Opening in 2011, the Takabisha literally translates in English as “Domineering.” It’s famous for becoming world’s steepest roller coaster with a 121-degree drop, making it into the Guinness Book of World Records.
Let’s stay in Japan for a second and talk about Eejanaika, which translates to “Ain’t it great!” It probably should mean, “Ain’t it horrifying!” The world’s second “Fourth Dimension” roller coaster, its seats can rotate in a controlled 360-degree spin. According to the Guinness Book of the World Records, it holds the record for the roller coaster with the most inversions…and probably also the messiest clean ups by janitors.
Hold on to your hats, and make sure to be buckled in because Formula Rossa is the world’s fastest roller coaster, reaching speeds up to 149 miles per hour (239 km/hr). Located at Ferrari World in Abu Dhabi, it models itself after Formula One racing, which makes a whole lot of sense considering, you know, the whole 149 miles per hour thing.
Top Thrill Dragster
Top Thrill Dragster saw a lot of world records broken in its prime, including the world’s fastest and tallest roller coaster. Of course, it didn’t stay on top forever, being surpassed by Kingda Ka and Formula Rossa. Though it still holds the unique position of being one of two complete roller coasters with a 400-foot (121 meter) drop.
Kingda Ka! It sounds like a monster from a cheesy 1950’s movie. In some ways, that might not be far from the truth. Being the tallest and second fastest roller coaster in the world, Kingda Ka is a behemoth, measuring at 456-feet high (138 meters) and hitting speeds up to 128 miles an hour (205 km/hr). It’s safe to say this thing will blow our minds when all is said and done.
Kathmandu Funpark Ferris Wheel
Let’s talk about rides so unsafe it’s insane that they’re still in operation. Most Ferris Wheels go at a nice, slow and steady pace. At Kathmandu Funpark in Nepal, however, a Ferris Wheel goes so fast it looks like anyone could fall out at any moment. In fact, in 2014, a girl fell out of the Ferris Wheel car and hung on for dear life, waiting for someone to climb up and help her.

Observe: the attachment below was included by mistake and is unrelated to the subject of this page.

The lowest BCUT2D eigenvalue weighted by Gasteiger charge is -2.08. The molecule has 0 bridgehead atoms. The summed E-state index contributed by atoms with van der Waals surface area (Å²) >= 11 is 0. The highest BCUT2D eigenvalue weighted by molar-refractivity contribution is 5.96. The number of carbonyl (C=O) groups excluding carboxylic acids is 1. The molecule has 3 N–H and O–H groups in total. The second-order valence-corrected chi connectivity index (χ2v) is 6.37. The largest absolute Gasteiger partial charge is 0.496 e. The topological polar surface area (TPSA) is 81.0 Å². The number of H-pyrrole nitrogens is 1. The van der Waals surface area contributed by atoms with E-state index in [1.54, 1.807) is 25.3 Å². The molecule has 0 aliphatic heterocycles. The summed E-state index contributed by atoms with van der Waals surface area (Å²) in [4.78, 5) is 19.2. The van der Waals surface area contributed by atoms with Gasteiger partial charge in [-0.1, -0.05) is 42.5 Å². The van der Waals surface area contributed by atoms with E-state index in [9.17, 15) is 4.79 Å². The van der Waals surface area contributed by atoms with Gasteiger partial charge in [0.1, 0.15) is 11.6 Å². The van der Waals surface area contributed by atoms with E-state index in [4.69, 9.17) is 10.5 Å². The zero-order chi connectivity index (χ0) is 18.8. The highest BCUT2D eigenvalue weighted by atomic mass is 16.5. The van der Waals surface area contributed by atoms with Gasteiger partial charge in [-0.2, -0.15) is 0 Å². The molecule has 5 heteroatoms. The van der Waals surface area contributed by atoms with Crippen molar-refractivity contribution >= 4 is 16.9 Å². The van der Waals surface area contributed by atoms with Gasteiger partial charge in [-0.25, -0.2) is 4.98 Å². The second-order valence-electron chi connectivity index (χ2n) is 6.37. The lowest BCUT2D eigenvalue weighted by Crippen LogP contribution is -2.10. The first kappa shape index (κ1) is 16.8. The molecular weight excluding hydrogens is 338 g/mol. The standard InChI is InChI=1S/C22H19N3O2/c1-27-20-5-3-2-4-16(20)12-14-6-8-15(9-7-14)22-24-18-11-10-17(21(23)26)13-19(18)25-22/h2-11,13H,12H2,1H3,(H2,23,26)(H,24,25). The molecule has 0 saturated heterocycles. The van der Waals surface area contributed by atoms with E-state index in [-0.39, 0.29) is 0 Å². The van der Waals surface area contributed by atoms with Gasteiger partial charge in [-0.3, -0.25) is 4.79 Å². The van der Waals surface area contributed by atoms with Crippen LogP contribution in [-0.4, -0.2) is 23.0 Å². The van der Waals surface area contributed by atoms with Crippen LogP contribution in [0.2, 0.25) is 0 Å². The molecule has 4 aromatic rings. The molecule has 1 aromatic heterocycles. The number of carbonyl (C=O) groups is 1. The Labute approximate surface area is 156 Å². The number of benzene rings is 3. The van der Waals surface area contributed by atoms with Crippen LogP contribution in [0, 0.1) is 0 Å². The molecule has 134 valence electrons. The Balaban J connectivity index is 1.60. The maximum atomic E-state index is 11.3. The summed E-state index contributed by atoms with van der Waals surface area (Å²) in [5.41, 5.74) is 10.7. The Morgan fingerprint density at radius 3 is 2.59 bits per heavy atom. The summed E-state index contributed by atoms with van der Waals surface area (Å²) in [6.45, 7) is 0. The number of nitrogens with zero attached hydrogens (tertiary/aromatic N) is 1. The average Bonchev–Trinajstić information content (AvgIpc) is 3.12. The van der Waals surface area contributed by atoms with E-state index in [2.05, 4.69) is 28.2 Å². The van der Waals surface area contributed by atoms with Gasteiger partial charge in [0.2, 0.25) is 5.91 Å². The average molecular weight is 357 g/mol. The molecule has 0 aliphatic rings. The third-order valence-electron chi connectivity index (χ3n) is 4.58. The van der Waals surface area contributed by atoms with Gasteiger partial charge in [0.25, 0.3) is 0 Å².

The Cannonball Loop
In Action Park of Vernon Township in New Jersey, they built a waterslide so dangerous it was shut down within a month. Called The Cannonball Loop, at first glance it’s easy to see that this thing was a death trap. It’s surprising they didn’t throw the lunatic who invented it in a jail cell. This was not a one-off problem at Action Park, a place known for its dangerous rides that collected a stack of lawsuits, injuries, and unfortunately, six fatalities.
The Roller Coaster of Death
At the Mangyongdae Fun Fair in North Korea, visitors are greeted to a mostly abandoned amusement park, filled with run down and outdated facilities. Of all their rides, however, the roller coaster is the most terrifying due to the rusty frame and lack of repair. It might be a good idea to write up a will before getting on this thing.
Battersea Fun Fair Big Dipper
In 1972, the Big Dipper at Battersea Fun Fair was just another roller coaster. Until a fatal accident changed everything. As a train was going up the first hill, the cable broke loose, causing the train to roll backward. Despite trying to stop the train, it took on too much speed, crashed into another train, and killed six people. The Big Dipper was torn down after the sad tragedy.
Eram Amusement Park
Eram Amusement Park in Tehran, Iran, much like North Korea’s amusement parks, is a rusting and sad display of rides, including a horrifying roller coaster that whips passengers instantly from one side to the other, cranking their necks in every direction. Theme park expert Stefan Zwangzer calls Iran’s roller coasters the worst in the world.
Fujin Raijin II
At Expoland in Japan, the Fujin Raijin II was working smoothly, thrilling fans of the ride until the unexpected happened in 2007. The cars suddenly derailed during the course of the ride, flying off the track, killing one and injuring 19 others. Experts found that the wheel axles hadn’t been replaced for fifteen years.
Let’s end on a little bit of a happier note, shall we? The Wild One has had a pretty solid run over the course of its life, a life that is older than most people on the face of the earth. Built in 1917, the Wild One is an operational roller coaster that’s 100-years old. While it’s probably perfectly safe to ride, the thought of riding a roller coaster that old sends chills down our spine.